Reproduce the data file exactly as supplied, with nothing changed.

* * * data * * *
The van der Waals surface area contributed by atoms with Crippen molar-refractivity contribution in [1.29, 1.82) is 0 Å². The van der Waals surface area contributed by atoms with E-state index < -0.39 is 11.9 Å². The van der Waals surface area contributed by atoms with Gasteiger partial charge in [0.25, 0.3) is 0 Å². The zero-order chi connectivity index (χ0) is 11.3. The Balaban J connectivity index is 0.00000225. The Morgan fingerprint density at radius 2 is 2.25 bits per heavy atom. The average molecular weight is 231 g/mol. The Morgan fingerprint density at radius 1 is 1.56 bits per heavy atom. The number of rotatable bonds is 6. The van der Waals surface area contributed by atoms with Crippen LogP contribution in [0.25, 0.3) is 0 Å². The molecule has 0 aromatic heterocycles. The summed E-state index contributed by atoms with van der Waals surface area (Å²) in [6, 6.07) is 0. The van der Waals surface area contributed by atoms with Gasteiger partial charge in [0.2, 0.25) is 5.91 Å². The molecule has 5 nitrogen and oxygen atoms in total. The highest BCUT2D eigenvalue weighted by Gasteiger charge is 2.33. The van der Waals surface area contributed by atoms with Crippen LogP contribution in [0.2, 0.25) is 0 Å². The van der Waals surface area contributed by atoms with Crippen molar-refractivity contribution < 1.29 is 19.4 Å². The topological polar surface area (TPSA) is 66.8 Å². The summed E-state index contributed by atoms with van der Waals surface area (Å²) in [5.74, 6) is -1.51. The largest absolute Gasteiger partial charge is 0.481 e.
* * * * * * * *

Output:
The van der Waals surface area contributed by atoms with Crippen molar-refractivity contribution in [1.29, 1.82) is 0 Å². The van der Waals surface area contributed by atoms with E-state index < -0.39 is 11.9 Å². The van der Waals surface area contributed by atoms with Gasteiger partial charge in [0.25, 0.3) is 0 Å². The zero-order chi connectivity index (χ0) is 11.3. The Balaban J connectivity index is 0.00000225. The Morgan fingerprint density at radius 2 is 2.25 bits per heavy atom. The average molecular weight is 231 g/mol. The Morgan fingerprint density at radius 1 is 1.56 bits per heavy atom. The number of rotatable bonds is 6. The van der Waals surface area contributed by atoms with Crippen LogP contribution in [0.25, 0.3) is 0 Å². The molecule has 0 aromatic heterocycles. The summed E-state index contributed by atoms with van der Waals surface area (Å²) in [6, 6.07) is 0. The van der Waals surface area contributed by atoms with Gasteiger partial charge in [0.2, 0.25) is 5.91 Å². The molecule has 5 nitrogen and oxygen atoms in total. The highest BCUT2D eigenvalue weighted by Gasteiger charge is 2.33. The van der Waals surface area contributed by atoms with Crippen LogP contribution in [0.2, 0.25) is 0 Å². The van der Waals surface area contributed by atoms with Crippen molar-refractivity contribution < 1.29 is 19.4 Å². The topological polar surface area (TPSA) is 66.8 Å². The summed E-state index contributed by atoms with van der Waals surface area (Å²) in [5.74, 6) is -1.51. The largest absolute Gasteiger partial charge is 0.481 e.